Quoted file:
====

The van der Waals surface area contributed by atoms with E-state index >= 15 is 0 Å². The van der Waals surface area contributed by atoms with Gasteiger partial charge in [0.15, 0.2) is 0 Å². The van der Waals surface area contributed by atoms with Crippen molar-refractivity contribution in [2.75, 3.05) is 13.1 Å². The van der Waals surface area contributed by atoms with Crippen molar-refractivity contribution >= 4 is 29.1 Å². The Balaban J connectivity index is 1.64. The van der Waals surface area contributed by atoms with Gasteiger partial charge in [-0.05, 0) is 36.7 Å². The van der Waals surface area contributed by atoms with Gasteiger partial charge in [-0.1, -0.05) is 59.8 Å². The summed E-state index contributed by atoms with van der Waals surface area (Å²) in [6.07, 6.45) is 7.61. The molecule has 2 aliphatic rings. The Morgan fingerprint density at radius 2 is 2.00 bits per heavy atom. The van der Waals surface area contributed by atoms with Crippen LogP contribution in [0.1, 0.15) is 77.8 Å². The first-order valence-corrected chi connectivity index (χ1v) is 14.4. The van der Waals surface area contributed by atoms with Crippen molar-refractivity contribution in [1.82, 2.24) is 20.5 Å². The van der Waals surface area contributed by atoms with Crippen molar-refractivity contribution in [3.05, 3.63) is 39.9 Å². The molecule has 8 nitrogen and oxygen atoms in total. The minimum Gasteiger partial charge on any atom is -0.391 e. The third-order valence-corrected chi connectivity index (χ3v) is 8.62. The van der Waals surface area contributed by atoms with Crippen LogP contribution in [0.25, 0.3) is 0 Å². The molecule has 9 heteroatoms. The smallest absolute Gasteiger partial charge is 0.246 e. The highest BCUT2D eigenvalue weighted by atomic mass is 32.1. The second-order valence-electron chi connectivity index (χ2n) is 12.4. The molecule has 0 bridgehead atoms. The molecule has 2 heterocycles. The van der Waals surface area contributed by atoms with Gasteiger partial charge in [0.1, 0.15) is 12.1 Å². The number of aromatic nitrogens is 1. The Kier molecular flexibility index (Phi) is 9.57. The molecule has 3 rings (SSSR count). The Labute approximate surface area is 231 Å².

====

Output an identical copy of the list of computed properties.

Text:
The van der Waals surface area contributed by atoms with E-state index >= 15 is 0 Å². The van der Waals surface area contributed by atoms with Gasteiger partial charge in [0.15, 0.2) is 0 Å². The van der Waals surface area contributed by atoms with Crippen molar-refractivity contribution in [2.75, 3.05) is 13.1 Å². The van der Waals surface area contributed by atoms with Crippen molar-refractivity contribution >= 4 is 29.1 Å². The Balaban J connectivity index is 1.64. The van der Waals surface area contributed by atoms with Gasteiger partial charge in [-0.05, 0) is 36.7 Å². The van der Waals surface area contributed by atoms with Gasteiger partial charge in [-0.1, -0.05) is 59.8 Å². The summed E-state index contributed by atoms with van der Waals surface area (Å²) in [6.07, 6.45) is 7.61. The molecule has 2 aliphatic rings. The Morgan fingerprint density at radius 2 is 2.00 bits per heavy atom. The van der Waals surface area contributed by atoms with Crippen LogP contribution in [0.1, 0.15) is 77.8 Å². The first-order valence-corrected chi connectivity index (χ1v) is 14.4. The van der Waals surface area contributed by atoms with Crippen molar-refractivity contribution in [1.82, 2.24) is 20.5 Å². The van der Waals surface area contributed by atoms with Crippen molar-refractivity contribution in [3.05, 3.63) is 39.9 Å². The molecule has 8 nitrogen and oxygen atoms in total. The minimum Gasteiger partial charge on any atom is -0.391 e. The third-order valence-corrected chi connectivity index (χ3v) is 8.62. The van der Waals surface area contributed by atoms with Crippen LogP contribution in [0.25, 0.3) is 0 Å². The molecule has 9 heteroatoms. The smallest absolute Gasteiger partial charge is 0.246 e. The highest BCUT2D eigenvalue weighted by atomic mass is 32.1. The second-order valence-electron chi connectivity index (χ2n) is 12.4. The molecule has 0 bridgehead atoms. The molecule has 2 heterocycles. The van der Waals surface area contributed by atoms with Gasteiger partial charge in [0.1, 0.15) is 12.1 Å². The number of aromatic nitrogens is 1. The Kier molecular flexibility index (Phi) is 9.57. The molecule has 3 rings (SSSR count). The Labute approximate surface area is 231 Å².